A story on VCU’s web page features many photos of VCR/LTER researchers led by Julie Zinnert on Hog Island. You can read the full story and see the many photos at: https://vcu.exposure.co/island-time
A new press release from the National Science foundation highlights the role of LTER science addressing coastal armoring and its effects on ecological processes. https://www.nsf.gov/discoveries/disc_summ.jsp?cntn_id=242562
UVA Today has a new article on UVA’s Environmental Resilience Institute that features many photos of VCR/LTER researchers and the ABCRC.
Virginia Coast Reserve Long-Term Ecological Research project student Amy Ferguson won one of the top awards for posters at the 2017 Robert J. Huskey Graduate Research Exhibition. Her poster “Making the case for nature-based solutions to coastal erosion in Virginia’s coastal bays” tied for 1st Place in Division 1 – Natural Sciences Poster Presentation. The R.J. Huskey exhibition showcases the work done by graduate students at the University of Virginia. Each poster was rated on how effectively it: 1) set up the question being investigated; 2) framed the question in context of its broader importance; 3) communicated an evidence-based argument; 4) was accessible to an audience of diverse backgrounds.
Amy’s poster focused on the suitability of nature-based protection techniques to reduce coastal erosion. Sea level rise, increased storminess, and human population growth amplify coastal erosion problems, pressuring landowners to implement shoreline protection measures. Growing concern over the negative impacts of traditional shoreline protection methods (seawalls or bulkheads) has increased interest in nature-based solutions, called “living shorelines”. Studies offer encouraging findings that living shorelines that use natural marsh vegetation and constructed oyster reefs can control erosion while maintaining ecosystem functions.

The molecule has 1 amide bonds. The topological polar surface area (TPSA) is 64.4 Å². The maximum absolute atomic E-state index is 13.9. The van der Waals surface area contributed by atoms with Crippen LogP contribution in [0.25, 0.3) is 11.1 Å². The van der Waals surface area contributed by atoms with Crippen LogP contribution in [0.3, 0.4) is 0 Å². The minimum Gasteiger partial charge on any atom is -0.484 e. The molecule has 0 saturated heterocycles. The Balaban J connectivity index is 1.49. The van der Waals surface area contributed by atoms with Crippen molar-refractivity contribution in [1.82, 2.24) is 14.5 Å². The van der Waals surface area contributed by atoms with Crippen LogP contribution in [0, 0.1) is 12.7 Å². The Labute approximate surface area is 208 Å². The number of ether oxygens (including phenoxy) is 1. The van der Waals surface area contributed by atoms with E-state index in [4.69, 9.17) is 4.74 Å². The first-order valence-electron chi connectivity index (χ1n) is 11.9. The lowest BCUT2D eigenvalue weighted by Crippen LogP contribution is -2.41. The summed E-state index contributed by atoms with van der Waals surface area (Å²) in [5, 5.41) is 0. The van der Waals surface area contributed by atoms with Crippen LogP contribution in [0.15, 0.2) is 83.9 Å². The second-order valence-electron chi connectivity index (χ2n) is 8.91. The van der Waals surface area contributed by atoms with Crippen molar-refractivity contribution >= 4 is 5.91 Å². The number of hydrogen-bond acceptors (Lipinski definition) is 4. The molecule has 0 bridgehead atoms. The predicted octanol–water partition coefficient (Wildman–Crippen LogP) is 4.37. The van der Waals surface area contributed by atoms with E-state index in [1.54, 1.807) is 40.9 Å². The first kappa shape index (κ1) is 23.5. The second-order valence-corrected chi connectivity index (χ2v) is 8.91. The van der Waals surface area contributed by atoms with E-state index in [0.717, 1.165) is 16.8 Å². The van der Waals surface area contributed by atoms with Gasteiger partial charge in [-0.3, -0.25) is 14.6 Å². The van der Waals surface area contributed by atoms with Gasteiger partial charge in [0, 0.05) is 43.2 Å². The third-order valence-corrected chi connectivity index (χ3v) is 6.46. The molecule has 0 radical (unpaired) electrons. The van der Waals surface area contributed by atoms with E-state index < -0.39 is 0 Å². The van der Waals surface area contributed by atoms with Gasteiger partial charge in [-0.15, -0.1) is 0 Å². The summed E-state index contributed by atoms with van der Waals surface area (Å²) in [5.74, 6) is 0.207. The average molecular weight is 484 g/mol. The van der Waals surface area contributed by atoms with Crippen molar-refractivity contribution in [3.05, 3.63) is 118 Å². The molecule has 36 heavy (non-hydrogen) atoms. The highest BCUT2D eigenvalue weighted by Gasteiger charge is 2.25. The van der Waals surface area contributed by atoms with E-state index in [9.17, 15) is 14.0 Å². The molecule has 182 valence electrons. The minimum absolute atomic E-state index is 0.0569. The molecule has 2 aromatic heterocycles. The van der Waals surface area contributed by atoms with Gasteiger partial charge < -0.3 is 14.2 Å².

Her project explores the factors influencing erosion along salt marshes and the suitability of individual shorelines for nature-based protection techniques. Using geospatial information, a Marsh Vulnerability Index was developed that relates disparate factors related to shoreline erosion and serves as the foundation for living shoreline design and placement recommendations. Field study investigated the effects of marsh vegetation and constructed oyster reefs in Virginia’s coastal bays on dampening waves, the main driver of shoreline erosion. Marsh vegetation was found to dampen waves by 91% over a 20-meter transect when water levels are high; and, constructed oyster reefs were effective at dampening waves when water levels are low to moderate. These results suggest that combining marsh vegetation with constructed oyster reefs may offer effective and sustainable long-term coastal protection.
Ultimately, data from this study will be incorporated into The Nature Conservancy’s Coastal Resilience online decision-support tool, where it can be easily viewed, queried, and analyzed with other geospatial data to find cost-effective, nature-based solutions to coastal erosion problems.
The broad coastal community of the Eastern Shore of Virginia has lost a true and caring friend with the untimely death of Arthur Schwarzschild on March 15, 2017. The victim of a heart attack Arthur will be missed by his family, his many friends on Virginia’s Eastern Shore, his colleagues at the University of Virginia, and many others. His life was characterized by his passion, integrity and compassion for his fellow humans. Whether teaching students, serving as a local elections official or advocating for the important local causes that he held dear, these traits were right up front.